I’ve got to balance the demands of my work and where I want to go just personally. So, the first thing I’m going to want to do when I get back is meet with my co-authors and my researchers and sweep through Europe and make sure our guide books are up to date. And our goal is going to be not to research things before things are back to normal, but we have to wait until things are back to normal before we can research the guide books that can help people. That means there’s going to be a short period where there are no post-COVID guide books while people are traveling in a post-COVID time.
I have a lot of TV shows I want to make for public television. We had our permissions, and our crew together, and our flights, and our scripts. We were ready to do two new shows in Poland and two new shows in Iceland and we had to cancel those. So, I am champing at the bit to get back there and do those shows.
On a personal level, it’s reminding me that, “Boy, life is short.” Life is precious. And, if you’re dreaming about doing something, there’s no better time than right now, if you can pull it off. I’ve got a couple of trips just from a personal point of view I’d love to do. I want to hike around Mont Blanc. It’s a 100-mile, 10-day hike through France, Italy and Switzerland. You go from rustic mountain lodge to rustic mountain lodge. A van carries your gear to the next lodge every night and you have a nice, high altitude dinner waiting for you after a long day of hiking. I’m just smiling as I talk about it. It’s something I really want to do. And something else I want to do, which would be just very relaxing is take a little canal barge cruise on one of the canals of Burgundy, where the captain is also a wonderful chef.
The big emotional heartbreak for me last year when we had to cancel our travels was — I had booked one of our Rick Steves bus tours just for my daughter’s fiance and his extended family. And I wanted to get to know my daughter’s in-laws. My son Andy, who is one of our ace guides, would be the tour guide. I was going to take a Rick Steves tour for the first time doing what a tour member is supposed to do, just purely enjoy good friends and great travel.… As soon as we are able to travel, it’s my hope to resurrect that little family dream.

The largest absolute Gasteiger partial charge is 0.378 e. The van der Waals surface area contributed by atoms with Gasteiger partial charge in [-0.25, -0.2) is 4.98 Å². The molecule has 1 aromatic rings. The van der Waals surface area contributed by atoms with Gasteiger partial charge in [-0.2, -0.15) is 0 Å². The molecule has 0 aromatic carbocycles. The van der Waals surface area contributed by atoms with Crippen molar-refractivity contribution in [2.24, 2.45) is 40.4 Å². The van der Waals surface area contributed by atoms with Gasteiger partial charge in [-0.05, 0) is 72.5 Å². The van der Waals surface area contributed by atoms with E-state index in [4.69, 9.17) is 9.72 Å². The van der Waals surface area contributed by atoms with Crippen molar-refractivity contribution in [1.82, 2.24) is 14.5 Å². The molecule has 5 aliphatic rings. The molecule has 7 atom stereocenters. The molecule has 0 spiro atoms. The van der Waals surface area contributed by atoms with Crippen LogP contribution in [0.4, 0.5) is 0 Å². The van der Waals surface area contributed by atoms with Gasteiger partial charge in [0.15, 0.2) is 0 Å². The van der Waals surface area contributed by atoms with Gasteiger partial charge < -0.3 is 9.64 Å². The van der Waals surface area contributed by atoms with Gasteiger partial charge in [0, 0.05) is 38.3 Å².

You have adapted to reach audiences with virtual events. What has it been like to connect with people this way?
You know that’s a very timely question. Just this last couple of weeks, I’ve been on kind of a travel lecturer’s high. Because I’ve been giving talks all over the country to thousands of people.... With this technology, I am able to take gigs I wouldn’t take otherwise. I was just talking to a Muslim group in Houston. I was just talking to a foreign study group on the East Coast.... Just so many opportunities to talk with people in different places that don’t involve getting on an airplane and flying across the country. It’s just put on a nice shirt and log on and make sure my dining room is tidy, so that I can be virtually there with Zoom. And I’m loving it. I’ve got a good mic, I’ve got good lighting and I’ve got plenty to talk about.
Speaking of virtual events, you will be joining us at the Crosscut Festival. What do you hope to cover with this conversation?
I hope to give people a sense that getting a grip on this pandemic is a societal challenge. We really need to recognize that we are all in this together. When I got my second vaccination last week, and that needle went into my shoulder, there was so much joy inside of me. It wasn’t a selfish joy, it was a societal joy. I was doing my part to help our society, our species, become inoculated, and have an immunity for this terrible virus. And I just can’t understand how some people could so selfishly not help us all get to herd immunity. Everybody’s free to have their hang-ups and their taboos and their funny ideas. That’s just fine. But you’re not free to hold society back when something very important has to be done. And now is not a time to be digging in your heels against something that is just common sense for the good of society. We all need to get our shots. Because this boat can’t sail until we’re all on board.
I’d like to share some of the thoughts I’ve had as a traveler who’s been homebound for the last year. It’s been the first year in my life since I was a kid where I haven’t been traveling. I normally spend 100 days a year in Europe. I’ve had this desire not only to travel, but to enthuse about travel. When I’m not traveling, I’m traveling around the country here, enthusing about travel, sharing the lessons I’ve learned from travel and why it’s important. I love to do that in person. And, if I can’t do that in person, I love to do it virtually. So when we get together with this event that will be on my agenda. And then, it’s really nice to have that connection and answer questions for people. I look forward to that.